While much has been made over the lack of uniform standard metrics for everything from online video views to the definition of various audience segments, I’m going to focus on the lack of uniform definition of something I bump up against almost daily: What, exactly, is television?
At least once a week I find myself explaining to a client that the reason Research Company A’s stats on the number of, say, OTT, is so wildly different than Wall Street Analyst G’s report is that they are each relying on wildly different definitions of OTT.
So in the interest of clarity, I’d like to offer a little glossary in the futile hope that it can get everyone on the same page.
Television: All long-form (15 minutes or longer) high production value programming that can be watched on an actual television set, via an entity whose primary purpose is to show video programming. The method of delivery—antenna, cable, satellite or broadband internet—is irrelevant. Ditto whether the entity transmitting it operates on a subscription-based, ad-based, transaction-based or hybrid models. If I’m watching Homeland on my 65-inch HDTV, it shouldn’t matter if I’m watching it live via Fios, off the Showtime app on my Fire TV or via Hulu Live TV. It’s all television.
Linear Television: Any television broadcast that’s watched in real time, regardless of device or delivery system. So, to continue the “Homeland” example, if I’m watching via Hulu Live TV or a Comcast X1 set top box, if it’s 9 p.m. on Sunday and I’m watching “Homeland” via Showtime then it’s linear TV. (This one particularly baffles me. OTT and IP are just delivery systems. Why do so many people, who would not distinguish between CBS watched via an antenna and CBS watched via cable, refuse to call CBS watched live via vMVPD “linear TV”? There are often different ads running, but the actual experience is identical, regardless of delivery system.)
OTT: Television that’s delivered over the open internet, regardless of device. This includes smart TVs, apps, mobile and streaming devices.
CTV: Connected TV is a fairly new category. It’s a subset of OTT and refers to television delivered over the open internet to smart TVs.
Cord Cutting: Giving up a pay TV subscription in favor of any combination of antennas and OTT apps. If you are no longer paying for a bundle of cable channels (but previously were), then you have cut the cord.
Cord Shifting: Giving up a pay TV subscription in favor of any combination of antennas and virtual MVPDs. If you’re still paying someone (often the same company you were getting your set top box service from) for a pay TV bundle, then all you’ve done is shifted the delivery mechanism from cable to broadband. You have not, as many would have it, cut the cord.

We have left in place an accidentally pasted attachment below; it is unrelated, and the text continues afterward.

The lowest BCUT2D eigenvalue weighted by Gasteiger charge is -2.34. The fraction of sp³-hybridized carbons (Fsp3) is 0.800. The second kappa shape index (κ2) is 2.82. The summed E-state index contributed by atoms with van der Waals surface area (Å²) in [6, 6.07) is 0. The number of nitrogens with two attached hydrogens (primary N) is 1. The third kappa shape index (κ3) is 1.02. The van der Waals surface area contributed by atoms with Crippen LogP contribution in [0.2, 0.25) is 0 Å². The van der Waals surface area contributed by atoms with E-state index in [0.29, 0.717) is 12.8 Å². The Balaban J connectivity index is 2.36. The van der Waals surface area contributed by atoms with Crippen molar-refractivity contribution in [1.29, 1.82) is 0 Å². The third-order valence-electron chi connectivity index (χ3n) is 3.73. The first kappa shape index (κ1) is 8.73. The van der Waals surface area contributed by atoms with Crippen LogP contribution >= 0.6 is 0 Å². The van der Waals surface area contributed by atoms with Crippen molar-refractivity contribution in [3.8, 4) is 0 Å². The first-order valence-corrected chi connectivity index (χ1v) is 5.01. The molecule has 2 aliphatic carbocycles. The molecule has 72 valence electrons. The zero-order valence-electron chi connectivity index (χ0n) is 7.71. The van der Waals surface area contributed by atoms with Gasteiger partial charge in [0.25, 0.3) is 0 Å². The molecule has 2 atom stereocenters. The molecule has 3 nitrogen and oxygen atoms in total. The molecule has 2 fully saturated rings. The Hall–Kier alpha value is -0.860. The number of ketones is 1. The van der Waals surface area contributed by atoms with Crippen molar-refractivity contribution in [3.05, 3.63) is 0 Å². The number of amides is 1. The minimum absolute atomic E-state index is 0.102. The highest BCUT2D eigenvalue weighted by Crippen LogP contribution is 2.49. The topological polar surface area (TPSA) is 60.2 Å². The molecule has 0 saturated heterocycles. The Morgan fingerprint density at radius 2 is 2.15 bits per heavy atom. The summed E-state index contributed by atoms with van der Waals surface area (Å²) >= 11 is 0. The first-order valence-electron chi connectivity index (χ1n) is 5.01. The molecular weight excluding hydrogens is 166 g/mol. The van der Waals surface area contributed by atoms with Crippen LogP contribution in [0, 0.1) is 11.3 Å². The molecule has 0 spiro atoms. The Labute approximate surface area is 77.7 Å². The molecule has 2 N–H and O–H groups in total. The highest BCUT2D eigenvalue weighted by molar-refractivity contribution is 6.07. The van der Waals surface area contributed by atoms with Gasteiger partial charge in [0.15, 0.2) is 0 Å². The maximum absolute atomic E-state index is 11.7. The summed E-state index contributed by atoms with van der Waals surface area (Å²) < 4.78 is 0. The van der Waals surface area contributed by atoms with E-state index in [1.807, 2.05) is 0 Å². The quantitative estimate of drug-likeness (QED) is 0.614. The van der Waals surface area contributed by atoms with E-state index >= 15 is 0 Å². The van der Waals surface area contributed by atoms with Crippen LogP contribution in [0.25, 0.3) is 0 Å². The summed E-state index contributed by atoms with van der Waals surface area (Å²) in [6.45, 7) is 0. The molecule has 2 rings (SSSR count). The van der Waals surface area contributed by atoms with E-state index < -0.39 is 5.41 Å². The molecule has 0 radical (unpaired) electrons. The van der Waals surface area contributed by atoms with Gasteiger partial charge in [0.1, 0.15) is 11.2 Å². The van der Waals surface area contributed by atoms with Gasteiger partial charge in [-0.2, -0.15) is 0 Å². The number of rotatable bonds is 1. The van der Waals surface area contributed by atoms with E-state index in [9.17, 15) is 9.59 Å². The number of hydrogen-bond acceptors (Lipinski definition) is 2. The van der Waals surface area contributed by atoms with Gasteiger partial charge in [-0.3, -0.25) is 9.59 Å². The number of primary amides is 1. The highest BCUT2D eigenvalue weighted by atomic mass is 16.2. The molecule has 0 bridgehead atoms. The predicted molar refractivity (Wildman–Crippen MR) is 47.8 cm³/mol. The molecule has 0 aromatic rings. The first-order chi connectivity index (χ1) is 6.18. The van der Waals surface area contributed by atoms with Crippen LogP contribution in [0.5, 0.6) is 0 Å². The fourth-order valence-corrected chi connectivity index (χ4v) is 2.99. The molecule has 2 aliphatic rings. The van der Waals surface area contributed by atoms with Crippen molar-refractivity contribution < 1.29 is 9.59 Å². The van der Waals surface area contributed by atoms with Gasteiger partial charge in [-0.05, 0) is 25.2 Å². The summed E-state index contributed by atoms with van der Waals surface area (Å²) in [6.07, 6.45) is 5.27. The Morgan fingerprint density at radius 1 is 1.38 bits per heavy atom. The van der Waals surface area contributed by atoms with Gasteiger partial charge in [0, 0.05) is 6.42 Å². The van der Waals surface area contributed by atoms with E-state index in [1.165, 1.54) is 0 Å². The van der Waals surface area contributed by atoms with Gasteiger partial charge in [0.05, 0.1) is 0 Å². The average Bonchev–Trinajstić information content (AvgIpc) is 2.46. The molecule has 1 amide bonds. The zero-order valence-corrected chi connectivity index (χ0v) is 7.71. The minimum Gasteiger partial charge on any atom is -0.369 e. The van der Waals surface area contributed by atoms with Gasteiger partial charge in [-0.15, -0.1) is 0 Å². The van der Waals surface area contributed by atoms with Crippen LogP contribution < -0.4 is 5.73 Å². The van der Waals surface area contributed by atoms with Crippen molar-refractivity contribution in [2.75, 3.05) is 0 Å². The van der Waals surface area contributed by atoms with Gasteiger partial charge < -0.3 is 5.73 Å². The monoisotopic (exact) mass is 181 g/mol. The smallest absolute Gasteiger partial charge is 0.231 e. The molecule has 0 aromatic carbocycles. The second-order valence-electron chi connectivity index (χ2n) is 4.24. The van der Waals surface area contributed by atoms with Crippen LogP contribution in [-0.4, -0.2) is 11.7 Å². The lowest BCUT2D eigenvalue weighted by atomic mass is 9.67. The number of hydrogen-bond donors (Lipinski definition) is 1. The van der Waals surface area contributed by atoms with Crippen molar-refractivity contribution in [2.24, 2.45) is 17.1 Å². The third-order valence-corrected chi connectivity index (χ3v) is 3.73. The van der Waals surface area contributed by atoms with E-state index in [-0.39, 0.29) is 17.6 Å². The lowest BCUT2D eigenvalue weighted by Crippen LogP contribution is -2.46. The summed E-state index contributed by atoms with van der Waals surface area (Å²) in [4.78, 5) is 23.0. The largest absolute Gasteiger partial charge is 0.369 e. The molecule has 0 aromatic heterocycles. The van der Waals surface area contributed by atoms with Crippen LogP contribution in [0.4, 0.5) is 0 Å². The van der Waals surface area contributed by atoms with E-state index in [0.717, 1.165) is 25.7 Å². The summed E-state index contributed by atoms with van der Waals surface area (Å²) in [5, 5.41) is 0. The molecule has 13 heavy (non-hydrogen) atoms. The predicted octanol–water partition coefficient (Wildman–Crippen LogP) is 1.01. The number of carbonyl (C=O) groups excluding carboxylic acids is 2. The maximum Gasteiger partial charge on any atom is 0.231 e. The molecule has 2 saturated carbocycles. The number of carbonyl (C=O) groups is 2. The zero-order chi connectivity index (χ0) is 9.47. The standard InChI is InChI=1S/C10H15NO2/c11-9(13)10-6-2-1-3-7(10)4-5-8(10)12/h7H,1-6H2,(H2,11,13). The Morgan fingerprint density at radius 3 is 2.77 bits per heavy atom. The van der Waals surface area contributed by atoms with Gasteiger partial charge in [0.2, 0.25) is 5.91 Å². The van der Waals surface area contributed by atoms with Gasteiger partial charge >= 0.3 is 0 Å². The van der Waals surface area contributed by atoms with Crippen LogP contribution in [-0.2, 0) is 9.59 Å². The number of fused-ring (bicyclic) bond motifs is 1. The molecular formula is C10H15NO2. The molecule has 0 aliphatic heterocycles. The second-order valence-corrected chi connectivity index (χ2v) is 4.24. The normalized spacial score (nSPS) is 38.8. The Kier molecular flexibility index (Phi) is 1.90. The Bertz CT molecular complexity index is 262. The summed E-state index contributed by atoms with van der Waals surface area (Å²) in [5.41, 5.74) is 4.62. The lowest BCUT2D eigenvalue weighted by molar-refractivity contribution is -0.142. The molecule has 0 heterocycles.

Cord Shaving: Reducing the size of your pay TV bill by downsizing to a smaller bundle. In addition to those downsizing from the platinum bundle to the bronze, most MVPDs have a very small, very affordable, very unpublicized bundle that consists of the local broadcast channels and some local cable access. These bundles were originally designed for low-income families, but it’s not as if they ask for your 1040 when you sign up. MVPDs would prefer people switch to these bundles rather than totally cut the cord because they still have a double-play customer whom they can try and upgrade for the rest of their natural born lives.
Cord Nevering: Someone, usually someone under the age of 30, who has never had a pay TV subscription in their own name. It is extremely debatable how much of an issue this is, as anecdotal reports indicate that many (most?) cord nevers are still using their parents log-ins. If pay TV companies start to charge by user, the way mobile phone carriers do, this may no longer be an issue. That said, parents may still keep their kids on their accounts because it’s cheaper to pay for an additional user than an entire new account. Or the kids may get a promotion, get married and decide it’s time for their own subscription. (The industry is certainly hoping so.) We’ll know in about five to 10 years.
Millennials: For many, this is a catch-all term for anyone between the ages of birth and 40. While there are numerous definitions, we’ll go with the one that says Gen Z starts in 1998, as kids born that year were too young to remember 9/11—that jibes with Strauss and Howe’s original definition of Gen X as starting in 1961, as those kids were too young to remember the Kennedy assassination. Thus, the term “millennials” refers only to those people born between the years 1980 and 1998. Not “everyone with a Snapchat account.”
Advertising: In terms of television, advertising includes any and all money a brand pays to a network to promote itself, including branded content, product placement, interactive units and the like, not just traditional “interruptive” advertising.
Alan Wolk is co-founder and lead analyst at the consulting firm TV[R]EV. He is the author of the best-selling industry primer, Over The Top: How The Internet Is (Slowly But Surely) Changing The Television Industry. Wolk frequently speaks about changes in the television industry, both at conferences and to anyone who’ll listen.
"Industry Voices" are opinion columns written by outside contributors--often industry experts or analysts--who are invited to the conversation by Fierce staff. They do not represent the opinions of Fierce.